GREAT MOVIES YOU MAY HAVE MISSED: Enter the Void (2009) — Written and directed by Gaspar Noe.
THOUGHTS: This movie is absolutely mind blowing. Filmed from a first-person perspective, director Gaspar Noe puts viewers in the mind and eventually the spirit of a lost, young drug dealer as he deals with life and death in the glowing neon streets of Tokyo. Be forewarned, this movie is HEAVY. This movie puts you in the shoes of a man who has died and makes you experience the after life with him in a very visually effective way. Pure headtrip. A visual masterpiece. And an absolute joy.
PREMISE: A drug deal is shot by the police after falsely claiming to have a gun. As he falls and sees his crippled, lifeless body, his entire life flashes before his eyes. When he reaches the point of his death, his spirit roams Tokyo following the people he knows and loves. Shot from a first-person point of view, you experience this all with him.
GREAT MOVIES YOU MAY HAVE MISSED:Princess Mononoke (1997) — Written and directed by Hayao Miyazaki, featuring the voices of Gillian Anderson, Clair Danes, Billy Crudup, and Billy Bob Thornton.
THOUGHTS: Ranked in Roger Ebert’s top ten, this visually stunning epic masterpiece has long been one of my favorite films.The film’s director, Hayao Miyazaki, is widely regarded as the best animator in the world, and he fulfills that reputation in this film using a gorgeous blend of hand-drawn characters, hand painted backgrounds, and computer graphics.The film is unique from most epics in that there are no true “bad guys” – every antagonist has redeemable qualities and clear, understandable motives for their actions.A one-of-a-kind movie.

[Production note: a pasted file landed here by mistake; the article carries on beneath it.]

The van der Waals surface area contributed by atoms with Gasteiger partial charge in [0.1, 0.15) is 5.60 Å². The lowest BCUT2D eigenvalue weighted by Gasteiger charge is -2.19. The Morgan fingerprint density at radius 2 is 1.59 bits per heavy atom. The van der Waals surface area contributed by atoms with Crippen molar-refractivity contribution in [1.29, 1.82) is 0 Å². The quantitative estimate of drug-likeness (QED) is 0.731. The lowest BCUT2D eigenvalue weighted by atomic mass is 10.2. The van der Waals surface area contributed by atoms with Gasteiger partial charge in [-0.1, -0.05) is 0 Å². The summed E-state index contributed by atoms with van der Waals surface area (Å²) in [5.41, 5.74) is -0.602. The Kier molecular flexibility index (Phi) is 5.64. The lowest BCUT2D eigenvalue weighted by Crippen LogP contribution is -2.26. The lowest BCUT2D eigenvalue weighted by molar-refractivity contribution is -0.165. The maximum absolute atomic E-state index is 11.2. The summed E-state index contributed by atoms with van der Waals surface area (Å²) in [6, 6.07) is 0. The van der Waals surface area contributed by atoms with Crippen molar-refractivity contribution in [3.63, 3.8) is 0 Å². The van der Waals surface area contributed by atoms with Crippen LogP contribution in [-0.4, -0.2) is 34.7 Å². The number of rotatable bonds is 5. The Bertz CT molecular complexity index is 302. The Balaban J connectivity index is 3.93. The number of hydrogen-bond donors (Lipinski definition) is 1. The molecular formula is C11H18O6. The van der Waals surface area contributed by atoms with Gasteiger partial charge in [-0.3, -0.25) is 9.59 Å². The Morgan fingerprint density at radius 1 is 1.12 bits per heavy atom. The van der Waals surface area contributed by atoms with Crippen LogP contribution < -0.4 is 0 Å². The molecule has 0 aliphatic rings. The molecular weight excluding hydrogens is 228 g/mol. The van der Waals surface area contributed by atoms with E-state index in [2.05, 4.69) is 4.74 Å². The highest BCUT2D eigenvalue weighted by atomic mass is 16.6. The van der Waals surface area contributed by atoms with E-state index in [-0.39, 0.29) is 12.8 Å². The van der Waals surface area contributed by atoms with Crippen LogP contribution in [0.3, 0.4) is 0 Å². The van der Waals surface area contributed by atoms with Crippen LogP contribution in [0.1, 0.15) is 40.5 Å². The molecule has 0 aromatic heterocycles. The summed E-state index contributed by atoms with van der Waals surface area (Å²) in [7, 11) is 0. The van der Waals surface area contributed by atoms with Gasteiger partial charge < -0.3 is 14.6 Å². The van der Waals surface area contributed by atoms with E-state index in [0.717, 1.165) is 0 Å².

*Be forewarned: this film is rated PG-13, as it’s more violent than most American animated films.
SYNOPSIS: After being fatally cursed by a demon boar god, young prince Ashitaka must travel west to see if the great forest spirit will remove the curse and finds himself in the center of a massive battle between mankind and nature.
GREAT MOVIES YOU MAY HAVE MISSED:Sideways (2004) — Directed by Alexander Payne and starring Paul Giamatti and Thomas Hayden Church.
THOUGHTS: Perfectly cast and superbly written, this slow, subtle comedy about two friends touring through California’s wine country is absolutely hilarious, thoughtful, and touching.Be sure to buy a bottle of Pinot Noir to accompany your viewing of this film – you’ll want it!
SYNOPSIS: Miles, a divorced unpublished writer and middle school teacher, takes his soon-to-be-married actor friend, Jack, on a road trip through California’s wine country, planning to send Jack off in style with a week of fine wine, food, golf, and relaxation; however, Jack just wants to meet girls and party, getting them into loads of unexpected trouble.